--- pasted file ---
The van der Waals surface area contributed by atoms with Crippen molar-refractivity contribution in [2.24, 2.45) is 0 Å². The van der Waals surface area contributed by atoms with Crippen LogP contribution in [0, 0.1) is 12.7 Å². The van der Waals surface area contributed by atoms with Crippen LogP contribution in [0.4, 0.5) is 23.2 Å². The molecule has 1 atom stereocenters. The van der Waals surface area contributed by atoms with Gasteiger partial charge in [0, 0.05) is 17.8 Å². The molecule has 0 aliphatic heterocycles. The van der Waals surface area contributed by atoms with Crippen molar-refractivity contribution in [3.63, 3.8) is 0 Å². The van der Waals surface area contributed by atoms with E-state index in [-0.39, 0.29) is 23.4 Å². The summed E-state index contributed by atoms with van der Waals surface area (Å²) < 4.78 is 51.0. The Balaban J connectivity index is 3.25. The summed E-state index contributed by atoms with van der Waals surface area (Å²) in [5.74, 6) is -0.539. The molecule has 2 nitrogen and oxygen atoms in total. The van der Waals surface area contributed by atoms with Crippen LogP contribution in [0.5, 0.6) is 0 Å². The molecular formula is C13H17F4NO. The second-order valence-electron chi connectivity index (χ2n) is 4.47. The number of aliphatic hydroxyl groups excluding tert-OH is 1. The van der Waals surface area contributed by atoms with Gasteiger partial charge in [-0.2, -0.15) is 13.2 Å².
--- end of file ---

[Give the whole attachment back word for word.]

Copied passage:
The van der Waals surface area contributed by atoms with Crippen molar-refractivity contribution in [2.24, 2.45) is 0 Å². The van der Waals surface area contributed by atoms with Crippen LogP contribution in [0, 0.1) is 12.7 Å². The van der Waals surface area contributed by atoms with Crippen LogP contribution in [0.4, 0.5) is 23.2 Å². The molecule has 1 atom stereocenters. The van der Waals surface area contributed by atoms with Gasteiger partial charge in [0, 0.05) is 17.8 Å². The molecule has 0 aliphatic heterocycles. The van der Waals surface area contributed by atoms with Crippen molar-refractivity contribution in [3.63, 3.8) is 0 Å². The van der Waals surface area contributed by atoms with E-state index in [-0.39, 0.29) is 23.4 Å². The summed E-state index contributed by atoms with van der Waals surface area (Å²) < 4.78 is 51.0. The Balaban J connectivity index is 3.25. The summed E-state index contributed by atoms with van der Waals surface area (Å²) in [5.74, 6) is -0.539. The molecule has 2 nitrogen and oxygen atoms in total. The van der Waals surface area contributed by atoms with Crippen LogP contribution in [0.5, 0.6) is 0 Å². The molecular formula is C13H17F4NO. The second-order valence-electron chi connectivity index (χ2n) is 4.47. The number of aliphatic hydroxyl groups excluding tert-OH is 1. The van der Waals surface area contributed by atoms with Gasteiger partial charge in [-0.2, -0.15) is 13.2 Å².